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fagot

[fag-uh t] /ˈfæg ət/
noun
1.
a bundle of sticks, twigs, or branches bound together and used as fuel, a fascine, a torch, etc.
2.
a bundle; bunch.
3.
a bundle of pieces of iron or steel to be welded, hammered, or rolled together at high temperature.
verb (used with object)
5.
to bind or make into a fagot.
6.
to ornament with fagoting.
Also, British, faggot.
Origin of fagot
1250-1300
1250-1300; Middle English < Anglo-French, Old French; of obscure origin
Related forms
fagoter, noun
unfagoted, adjective
Dictionary.com Unabridged
Based on the Random House Dictionary, © Random House, Inc. 2016.
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Examples from the Web for fagots
Historical Examples
  • fagots for a witch: The introduction of this witch element into a Greek legend rather mars the consistency of the poem.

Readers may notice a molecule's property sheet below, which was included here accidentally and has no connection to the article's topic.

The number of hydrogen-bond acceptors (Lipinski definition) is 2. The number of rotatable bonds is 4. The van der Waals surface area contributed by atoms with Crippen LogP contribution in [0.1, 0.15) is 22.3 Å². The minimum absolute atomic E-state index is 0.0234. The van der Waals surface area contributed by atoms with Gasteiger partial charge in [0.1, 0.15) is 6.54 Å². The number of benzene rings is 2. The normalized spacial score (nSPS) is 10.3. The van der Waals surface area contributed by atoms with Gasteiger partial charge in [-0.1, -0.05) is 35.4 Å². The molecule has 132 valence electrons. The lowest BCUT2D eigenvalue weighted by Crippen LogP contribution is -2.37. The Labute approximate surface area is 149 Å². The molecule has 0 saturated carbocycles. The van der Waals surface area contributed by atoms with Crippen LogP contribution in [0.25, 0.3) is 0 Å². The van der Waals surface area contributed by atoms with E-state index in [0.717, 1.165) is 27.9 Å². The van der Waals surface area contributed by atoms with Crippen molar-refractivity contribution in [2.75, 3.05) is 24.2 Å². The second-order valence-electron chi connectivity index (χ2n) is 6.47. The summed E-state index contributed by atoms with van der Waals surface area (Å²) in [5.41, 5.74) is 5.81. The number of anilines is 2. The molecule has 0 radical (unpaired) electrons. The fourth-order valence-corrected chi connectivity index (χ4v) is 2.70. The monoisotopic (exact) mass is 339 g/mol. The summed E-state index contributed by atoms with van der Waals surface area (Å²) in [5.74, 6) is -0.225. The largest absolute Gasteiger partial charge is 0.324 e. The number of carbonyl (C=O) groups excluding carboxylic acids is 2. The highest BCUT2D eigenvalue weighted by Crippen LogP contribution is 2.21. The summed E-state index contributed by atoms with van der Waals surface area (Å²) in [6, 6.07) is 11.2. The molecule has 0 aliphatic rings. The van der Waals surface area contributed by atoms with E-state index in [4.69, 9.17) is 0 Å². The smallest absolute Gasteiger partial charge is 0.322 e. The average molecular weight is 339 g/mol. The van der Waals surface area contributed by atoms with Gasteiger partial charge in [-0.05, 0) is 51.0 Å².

The Vision of Sir Launfal James Russell Lowell
  • fagots were then collected, and piled around him to which he appeared quite indifferent.

    The Slavery Question John Lawrence
  • fagots were stacked at one end of the clearing; a pile of loose bark lay near.

    A Son of Hagar Sir Hall Caine
Word Origin and History for fagots

fagot

n.

early spelling of faggot (n.1).

Online Etymology Dictionary, © 2010 Douglas Harper
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10
11
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